Social

Medicare Prescription Plans: The “D” Is for “Difficult”

There’s one thing about Medicare Part D that isn’t confusing—its name. The “D” clearly stands for “Difficult.”

One of my associates has done some research on Part D on behalf of an elderly parent. Here are her suggestions to guide your own research.

Anyone on Medicare should have received a booklet called “Medicare and You, 2006.” Read this for an overview of Part D. It also should have a list of plans available in your state.

If you already have Medicare Supplement insurance, ask your insurance agent for information on a Part D plan. If you belong to organizations such as AARP, you probably received information on their plans. It’s a good idea to get information on three or four plans and then compare them.

Compare more than just monthly premiums and deductible amounts. Before you choose a plan, you need to know the answers to three questions:

1. Will this plan cover the drugs I take?

2. How much will my co-pay be for those drugs?

3. Will my pharmacy accept this plan?

In order to answer those questions, the first thing you need is a list of all the drugs you take. If necessary, you can get that list from your pharmacy.

Secondly, ask your druggist what plans the pharmacy accepts. Larger chain drugstores will accept almost all the major plans. If you use a locally-owned pharmacy, you need to find out specifically whether that store will accept a plan you are considering.

Probably the most complicated step is to find out whether a plan covers your prescriptions. Each plan has its own list of approved drugs. In most cases, those lists are then divided into three or four tiers. The first tier, with the lowest co-pay amount (often $5), covers common generic drugs. The second tier, covering common brand-name drugs, has a medium co-pay amount from about $25 to $35. The third tier covers more expensive brand-name drugs, with a higher co-pay that may be about $50 to $75. A fourth level may cover high-cost specialty drugs, with the co-pay a percentage of the prescription cost rather than a set amount. Other drugs may not be covered at all by a particular plan.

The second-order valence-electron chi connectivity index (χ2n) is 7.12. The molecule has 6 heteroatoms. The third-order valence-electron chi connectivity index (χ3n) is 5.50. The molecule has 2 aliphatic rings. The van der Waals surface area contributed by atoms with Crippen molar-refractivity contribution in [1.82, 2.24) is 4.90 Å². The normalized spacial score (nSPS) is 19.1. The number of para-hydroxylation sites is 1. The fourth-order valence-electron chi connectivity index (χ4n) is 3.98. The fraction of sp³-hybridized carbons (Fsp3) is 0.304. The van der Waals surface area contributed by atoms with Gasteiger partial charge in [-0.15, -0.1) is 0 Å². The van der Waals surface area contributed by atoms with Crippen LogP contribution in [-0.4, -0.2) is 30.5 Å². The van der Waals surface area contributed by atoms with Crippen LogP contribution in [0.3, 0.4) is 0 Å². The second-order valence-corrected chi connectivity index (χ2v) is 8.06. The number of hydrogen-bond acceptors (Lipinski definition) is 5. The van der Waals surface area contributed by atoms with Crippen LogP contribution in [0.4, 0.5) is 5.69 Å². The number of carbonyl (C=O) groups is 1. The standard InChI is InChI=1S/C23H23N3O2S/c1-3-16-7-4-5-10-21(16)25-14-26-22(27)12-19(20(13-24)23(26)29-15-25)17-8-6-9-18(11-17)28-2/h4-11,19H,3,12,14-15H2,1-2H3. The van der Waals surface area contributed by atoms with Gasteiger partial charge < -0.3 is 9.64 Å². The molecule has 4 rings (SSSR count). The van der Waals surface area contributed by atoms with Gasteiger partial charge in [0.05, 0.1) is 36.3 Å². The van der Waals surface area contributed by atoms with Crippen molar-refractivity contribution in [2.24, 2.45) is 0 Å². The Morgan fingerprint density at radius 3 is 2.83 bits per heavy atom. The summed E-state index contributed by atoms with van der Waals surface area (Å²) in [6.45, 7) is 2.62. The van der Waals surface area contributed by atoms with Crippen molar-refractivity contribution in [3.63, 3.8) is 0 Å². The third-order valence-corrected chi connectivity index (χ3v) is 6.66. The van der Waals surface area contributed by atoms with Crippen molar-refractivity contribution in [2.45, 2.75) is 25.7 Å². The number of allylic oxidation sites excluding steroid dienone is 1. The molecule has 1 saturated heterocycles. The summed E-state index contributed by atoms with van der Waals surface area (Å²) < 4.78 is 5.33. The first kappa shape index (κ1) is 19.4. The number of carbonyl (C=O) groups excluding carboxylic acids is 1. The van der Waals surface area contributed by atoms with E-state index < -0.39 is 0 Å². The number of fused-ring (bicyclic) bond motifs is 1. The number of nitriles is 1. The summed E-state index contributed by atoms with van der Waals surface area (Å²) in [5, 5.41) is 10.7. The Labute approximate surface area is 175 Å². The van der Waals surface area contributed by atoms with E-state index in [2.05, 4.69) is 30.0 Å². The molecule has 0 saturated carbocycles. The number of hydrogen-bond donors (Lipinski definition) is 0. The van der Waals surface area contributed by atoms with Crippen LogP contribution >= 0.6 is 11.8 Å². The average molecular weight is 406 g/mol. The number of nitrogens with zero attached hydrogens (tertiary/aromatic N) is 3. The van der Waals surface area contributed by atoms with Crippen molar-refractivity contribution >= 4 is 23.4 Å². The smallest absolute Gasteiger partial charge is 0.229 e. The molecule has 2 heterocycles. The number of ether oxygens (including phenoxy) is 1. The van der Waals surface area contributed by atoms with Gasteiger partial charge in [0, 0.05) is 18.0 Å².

You need to check each plan to find out which of your drugs are covered and at what level they are covered. To do this, you can talk to your insurance agent, call the company offering the plan, or look up the plan online. If you are comfortable using the Internet, or can get help from someone who is, this is probably the fastest and easiest way to check your prescriptions against a particular plan.

Once you have figured out a plan’s coverage of your prescriptions, there is one more puzzle piece to be aware of—the “coverage gap.” Most plans will cover your drugs for approximately the first $2250 of your total prescription costs for a calendar year. If you go above that level, you will need to pay 100% for your prescriptions until the yearly total reaches about $3600. Then the insurance kicks in again, usually with lower co-payment amounts.

The key to learning about Part D is to ask for help. Start with your pharmacy, your insurance agent, or a community senior citizens’ center, then follow the leads they give you. Enlist a family member or friend who can help you wade through the details and find out what you need to know. KFG clients can attend, in person or online, our Part D workshop on Wednesday, February 1, at 10 am MST (lunch will be served). Call or email Licia at 605-343-1400 or lindsay@kahlerfinancial.com to reserve your seat.

Sign up for a plan before May 15, or you’ll pay more to enroll later. In spite of its annoying complexity, Medicare Part D will probably save you money. Good luck as you fight your way through the Part D thicket.

Share Button
Print Friendly, PDF & Email
Comments are closed.